Ambala-origin NRI to fly solo across world to raise funds for MRI machine
Ravinder K Bansal with the Cessna 400 plane in which he will fly solo around the world. He plans to leave Clarence town near Buffalo, US, on July 4 and reach Ambala by July 27.punjab Updated: Jul 18, 2017 09:40 IST
At 68, Ravinder K Bansal will fly solo across the world, for a cause.
On July 4, the Haryana-origin retired businessman will take off in his single-engine Cessna 400 from Buffalo Niagara International Airport in the US to raise $750,000 (Rs 4.83 crore) for a hospital in his hometown of Ambala.
The aim of the 19,878-mile (31,990-km) trip is to generate funds to buy an MRI machine for the Rotary Ambala Cancer and General Hospital, set up in 2005.
“It’s not only an adventure that I have been dreaming about for a while, but will also get the hospital the much-needed magnetic resonance imaging (MRI) equipment. It will help generate awareness about cancer in villages around Ambala,” he says in an email interview.
“I grew up in Kasauli and Ambala. Both places are forever etched in my memory. My father, Dr Chater Muni Bansal, was the lone private physician at Kasauli, where I did my schooling. I shifted to Ambala to attend SD College and stayed with my elder brother, Subhash, and his wife, Sneh. She was like an elder sister and the kindest person I know. She was diagnosed with breast cancer in 1997 and died in 2012, but while going through chemotherapy (for which she had to go to Ludhiana often), she provided the spark that led Ambala Rotarians to set up the Rotary Ambala Cancer and General Hospital,” he says.
“To me, helping this 100-bed hospital, which provides healthcare at a nominal cost, is to honour her. That’s why I’m taking this flight,” Bansal says of his mission.
Bansal, who lived at Clarence near Buffalo for 40 years, was the owner of AirSep, a multimillion-dollar medical oxygen therapy equipment company that he built from three employees to over 600 only to sell it for more than $170 million three years ago. He is spending $100,000 (Rs 64.4 lakh) on the trip in his plane of 11 years.
“I learned flying at Georgia Institute of Technology when I was working on my PhD in mechanical engineering from 1974-77. I found flying to be thrilling. Pilots don’t need to be crazy but being a bit crazy helps,” he says when asked what inspires him.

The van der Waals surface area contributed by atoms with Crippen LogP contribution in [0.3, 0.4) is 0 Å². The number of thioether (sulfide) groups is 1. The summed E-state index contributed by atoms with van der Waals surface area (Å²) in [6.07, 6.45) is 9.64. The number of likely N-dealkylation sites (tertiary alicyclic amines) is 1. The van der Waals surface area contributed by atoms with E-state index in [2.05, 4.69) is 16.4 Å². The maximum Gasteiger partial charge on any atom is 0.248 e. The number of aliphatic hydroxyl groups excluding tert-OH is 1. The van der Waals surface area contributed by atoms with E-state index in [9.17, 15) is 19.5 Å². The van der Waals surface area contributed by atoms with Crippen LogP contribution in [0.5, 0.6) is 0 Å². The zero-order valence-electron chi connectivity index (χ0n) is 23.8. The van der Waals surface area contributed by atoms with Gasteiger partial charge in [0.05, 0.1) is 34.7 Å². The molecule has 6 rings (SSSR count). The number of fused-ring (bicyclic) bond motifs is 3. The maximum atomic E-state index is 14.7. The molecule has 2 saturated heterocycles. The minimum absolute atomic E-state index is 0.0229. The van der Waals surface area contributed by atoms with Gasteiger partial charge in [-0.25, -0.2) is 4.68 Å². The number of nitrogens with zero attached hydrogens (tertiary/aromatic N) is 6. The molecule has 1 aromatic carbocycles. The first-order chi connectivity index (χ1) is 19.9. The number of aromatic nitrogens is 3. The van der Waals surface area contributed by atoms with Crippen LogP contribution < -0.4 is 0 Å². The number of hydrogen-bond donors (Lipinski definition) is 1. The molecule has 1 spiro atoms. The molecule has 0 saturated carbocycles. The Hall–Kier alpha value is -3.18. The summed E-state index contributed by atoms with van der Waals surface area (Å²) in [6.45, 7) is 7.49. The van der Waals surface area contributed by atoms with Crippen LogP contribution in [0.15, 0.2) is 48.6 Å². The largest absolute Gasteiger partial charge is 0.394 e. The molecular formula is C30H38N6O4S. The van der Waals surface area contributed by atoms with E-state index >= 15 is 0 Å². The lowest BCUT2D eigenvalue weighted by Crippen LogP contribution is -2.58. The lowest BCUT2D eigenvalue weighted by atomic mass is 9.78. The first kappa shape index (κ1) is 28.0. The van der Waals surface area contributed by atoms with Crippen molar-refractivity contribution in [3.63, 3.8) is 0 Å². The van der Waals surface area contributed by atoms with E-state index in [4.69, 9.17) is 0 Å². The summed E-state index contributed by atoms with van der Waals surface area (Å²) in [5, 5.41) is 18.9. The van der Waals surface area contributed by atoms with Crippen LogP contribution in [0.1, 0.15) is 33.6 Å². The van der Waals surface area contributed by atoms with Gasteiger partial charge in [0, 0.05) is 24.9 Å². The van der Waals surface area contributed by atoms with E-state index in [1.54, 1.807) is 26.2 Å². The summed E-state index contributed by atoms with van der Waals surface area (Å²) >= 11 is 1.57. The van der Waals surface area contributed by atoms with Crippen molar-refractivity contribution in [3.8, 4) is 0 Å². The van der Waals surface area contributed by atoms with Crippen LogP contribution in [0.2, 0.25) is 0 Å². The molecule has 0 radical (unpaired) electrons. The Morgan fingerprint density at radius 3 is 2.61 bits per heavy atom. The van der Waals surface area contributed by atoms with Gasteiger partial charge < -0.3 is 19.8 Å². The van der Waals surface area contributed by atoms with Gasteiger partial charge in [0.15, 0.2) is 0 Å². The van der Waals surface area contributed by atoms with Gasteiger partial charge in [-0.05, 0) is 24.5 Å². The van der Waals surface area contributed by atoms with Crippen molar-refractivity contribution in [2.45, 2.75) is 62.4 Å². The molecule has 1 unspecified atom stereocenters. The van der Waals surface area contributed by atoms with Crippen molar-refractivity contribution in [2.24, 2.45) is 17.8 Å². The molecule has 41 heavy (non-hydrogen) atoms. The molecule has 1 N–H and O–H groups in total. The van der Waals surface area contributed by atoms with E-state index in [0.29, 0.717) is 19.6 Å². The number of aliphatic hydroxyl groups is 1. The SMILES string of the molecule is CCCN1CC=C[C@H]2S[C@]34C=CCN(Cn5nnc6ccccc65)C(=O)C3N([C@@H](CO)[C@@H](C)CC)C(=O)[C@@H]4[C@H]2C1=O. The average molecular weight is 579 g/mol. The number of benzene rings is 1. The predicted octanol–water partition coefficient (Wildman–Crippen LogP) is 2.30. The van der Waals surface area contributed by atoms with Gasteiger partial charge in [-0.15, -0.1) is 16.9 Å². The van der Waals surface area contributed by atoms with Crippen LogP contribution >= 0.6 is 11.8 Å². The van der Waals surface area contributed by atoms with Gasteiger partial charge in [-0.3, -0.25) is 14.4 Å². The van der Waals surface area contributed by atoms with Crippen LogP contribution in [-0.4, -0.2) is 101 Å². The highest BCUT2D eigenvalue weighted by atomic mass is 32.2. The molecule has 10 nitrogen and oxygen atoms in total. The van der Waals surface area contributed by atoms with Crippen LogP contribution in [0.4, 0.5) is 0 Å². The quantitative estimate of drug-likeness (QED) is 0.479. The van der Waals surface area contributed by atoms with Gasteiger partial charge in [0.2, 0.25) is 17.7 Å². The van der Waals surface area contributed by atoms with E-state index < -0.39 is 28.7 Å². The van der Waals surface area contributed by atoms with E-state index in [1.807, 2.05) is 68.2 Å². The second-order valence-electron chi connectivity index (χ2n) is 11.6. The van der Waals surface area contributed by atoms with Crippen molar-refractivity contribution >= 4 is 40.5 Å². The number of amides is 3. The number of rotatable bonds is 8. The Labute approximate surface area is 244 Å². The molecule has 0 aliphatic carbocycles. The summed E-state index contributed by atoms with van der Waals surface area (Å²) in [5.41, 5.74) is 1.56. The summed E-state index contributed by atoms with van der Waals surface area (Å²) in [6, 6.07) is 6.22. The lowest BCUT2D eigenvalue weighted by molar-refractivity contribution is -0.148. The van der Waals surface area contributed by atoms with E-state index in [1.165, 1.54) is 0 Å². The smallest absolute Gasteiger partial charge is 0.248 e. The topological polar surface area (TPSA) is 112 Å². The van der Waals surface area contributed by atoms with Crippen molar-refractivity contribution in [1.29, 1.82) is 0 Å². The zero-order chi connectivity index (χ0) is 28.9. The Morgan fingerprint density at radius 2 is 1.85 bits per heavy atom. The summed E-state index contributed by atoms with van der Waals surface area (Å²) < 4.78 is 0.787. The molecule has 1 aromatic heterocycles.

Bansal is expected to reach Chandigarh on July 27. “Both Chandigarh and Ambala are military airports. Landing will require special permission from the Indian Air Force. I prefer to land at Ambala,” he says.
The last time he visited his hometown was in December 2014. “Most of my memories are tied to my stay with my sister-in-law. I miss her the most. Visiting the hospital in her memory was a touching experience. I may live in the US but I’m Indian at heart. When anything good happens in India, it makes us proud abroad,” he says.
Bansal’s wife Pratibha is nervous but supportive. She is a practising pain management physician and a clinical faculty member of the State University of New York Medical School at Buffalo. “She has been instrumental in starting Sneh Sparsh, a free palliative care service to terminally ill cancer patients,” he says.
How to help
Bansal will be blogging throughout the trip on raviworldflight.com. Readers can help his cause by donating through his website.
A satellite tracking device in his plane will allow the website to follow his flight path, live on a map, to 18 countries and 34 airports.
Ready for takeoff
Besides choosing the route based on his airplane’s range, availability of gas it uses, air space/landing permits and visa availability, Bansal says he got ready for the trip by preparing for the worst and hoping for the best.
“I’ll avoid bad weather. I’ve practised engine out landing; undergone ditching and survival training. I’ll be carrying back-up portable avionics. If the plane goes down in water, I’m carrying PLB (personal locater beacon), satellite tracking SOS, survival packs containing food, water and flares,” he says.
He estimates the trip to take six weeks, but weather and other factors could stretch it to three months, especially in the hurricane season.